Using women as a political instrument is nothing new.
A glance at the history of veiling, unveiling and re-veiling of women of Iran reveals how, kings and clergies alike, have used women to rubber-stamp their monopoly on power.
In 1979, the mullahs in Iran forced the hijab on the Iranian women in order to rebrand a secular revolution into an Islamic one.
But, the hijab law in Iran has been largely counterproductive.
Rather than pushing women towards piety, the hijab law has, in fact, encouraged many Iranian women to adopt an extreme version of Westernised ideas of beauty and sexuality.
Today’s Tehran is full of women looking like hijabi Barbi dolls on steroids.
The hijab law in Iran is a good example of how enforcing unjust rules can push people to the extreme of the opposite side.
Ironically, it was another counterproductive imposition on women that contributed to the success of the 1979 Iranian revolution. This time in the form of forced unveiling of women.
In 1936, Reza Khan, the former Shah of Iran’s father, in an attempt to push Iran into rapid modernization and reduce the influence of religion in Iran, banned women from wearing head covering in public.
Women who defied the new law were arrested, shot at and some were killed.
The screaming and cursing of women became endemic. Many women vowed never to leave their homes again.
The new law, rather than liberating women, contributed to a greater suppression by making women prisoners in their own homes.
The hatred of forced modernization, the lack of respect for tribal and traditional values saw the seeds of the Islamic revolution that came in 1979.
Reza khan proved that tearing away the veil by force not only does not lead to liberation but it is likely to pave the path to extremism.
This important lesson is lost on some European countries that have passed specific laws to ban Muslim women from wearing the veil.
This type of bans is likely to lead to further isolation, marginalization and extremism amongst Muslims.
If countries with Muslim minorities are serious about achieving a cohesive society, then they should look at the discrimination against their Muslim population. They should look at the housing conditions and high rate of unemployment amongst their Muslim youths. That is the most effective way of combating extremism.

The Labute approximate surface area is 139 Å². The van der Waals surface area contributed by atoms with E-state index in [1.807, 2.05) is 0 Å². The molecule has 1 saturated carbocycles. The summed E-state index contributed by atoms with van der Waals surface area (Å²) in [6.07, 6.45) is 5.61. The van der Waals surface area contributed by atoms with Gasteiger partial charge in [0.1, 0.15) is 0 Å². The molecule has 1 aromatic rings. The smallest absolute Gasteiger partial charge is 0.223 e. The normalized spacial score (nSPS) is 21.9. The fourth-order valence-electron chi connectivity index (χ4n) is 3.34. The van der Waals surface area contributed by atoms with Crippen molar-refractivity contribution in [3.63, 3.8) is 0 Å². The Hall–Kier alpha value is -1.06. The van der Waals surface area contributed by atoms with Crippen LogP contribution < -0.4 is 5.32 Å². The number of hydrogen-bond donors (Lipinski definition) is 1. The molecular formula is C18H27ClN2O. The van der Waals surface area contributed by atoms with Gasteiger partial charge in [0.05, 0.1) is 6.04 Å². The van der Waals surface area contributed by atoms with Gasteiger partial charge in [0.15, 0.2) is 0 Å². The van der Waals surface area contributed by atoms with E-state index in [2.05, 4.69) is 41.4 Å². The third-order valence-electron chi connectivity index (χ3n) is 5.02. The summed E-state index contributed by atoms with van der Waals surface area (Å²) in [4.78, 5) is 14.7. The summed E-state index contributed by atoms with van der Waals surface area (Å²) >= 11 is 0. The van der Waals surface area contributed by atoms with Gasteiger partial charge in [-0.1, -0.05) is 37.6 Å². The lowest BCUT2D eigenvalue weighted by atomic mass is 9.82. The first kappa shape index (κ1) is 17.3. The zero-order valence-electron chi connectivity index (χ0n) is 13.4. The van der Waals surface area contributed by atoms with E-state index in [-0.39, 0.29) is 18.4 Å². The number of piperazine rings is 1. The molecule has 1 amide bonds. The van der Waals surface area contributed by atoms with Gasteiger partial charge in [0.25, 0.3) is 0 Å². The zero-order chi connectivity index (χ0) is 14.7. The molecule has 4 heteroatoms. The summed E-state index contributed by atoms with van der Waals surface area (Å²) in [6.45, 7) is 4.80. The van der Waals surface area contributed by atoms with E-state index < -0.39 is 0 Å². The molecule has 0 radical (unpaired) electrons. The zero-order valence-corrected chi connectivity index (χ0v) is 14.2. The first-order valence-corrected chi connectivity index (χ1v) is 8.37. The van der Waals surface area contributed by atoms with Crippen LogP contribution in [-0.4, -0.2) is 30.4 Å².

For many Muslim women, religious veiling is an important part of their spiritual identity.
Contrary to popular belief, many Muslim women wear the hijab because they want to become more visible.
The veil, they say, gives more visibility to their thinking, to their consciousness, to their beliefs and their actions, and that is why they wear it.
For Muslim women, the veil is an internal message to themselves and an external message to the outside world that they are faithful to the principal values of their religion; that they are followers and believers.
For others, veiling is part of their journey to self-discovery. They might not wear the hijab forever or even all the time, but when they do, they retreat to a spiritual sanctuary that brings them security and strength.
In a recent visit to London, I met a hijabi women serving behind an Armani makeup counter in a well-known department store.
I asked her why she wore the hijab. She told me that she had been thinking about it for a long time and finally decided to wear it after the death of her grandmother.
Putting on her hijab everyday, she said, reminded her of the values that she cherished the most: spirituality, family and love.
Of course we need to condemn the compulsory veiling of women wherever it is practiced, be it in Iran, Saudi Arabia or elsewhere.
But, where women do have a choice, we need to respect that they have the intelligence and strength to make that choice.
The world owes a debt of gratitude to Rosa Parks, the black women who, in 1955, broke an unjust law by refusing to give up her bus seat to a white man.
Rosa Parks is now known as “the mother of the freedom movement”.
Muslim women should refuse to bow down to a counterproductive law that takes their liberty away.
The only veil that needs lifting is the one that covers the mind.
The above article is based on part of a TEDx talk delivered recently by the author in Tauranga. The link to the talk will be available online soon.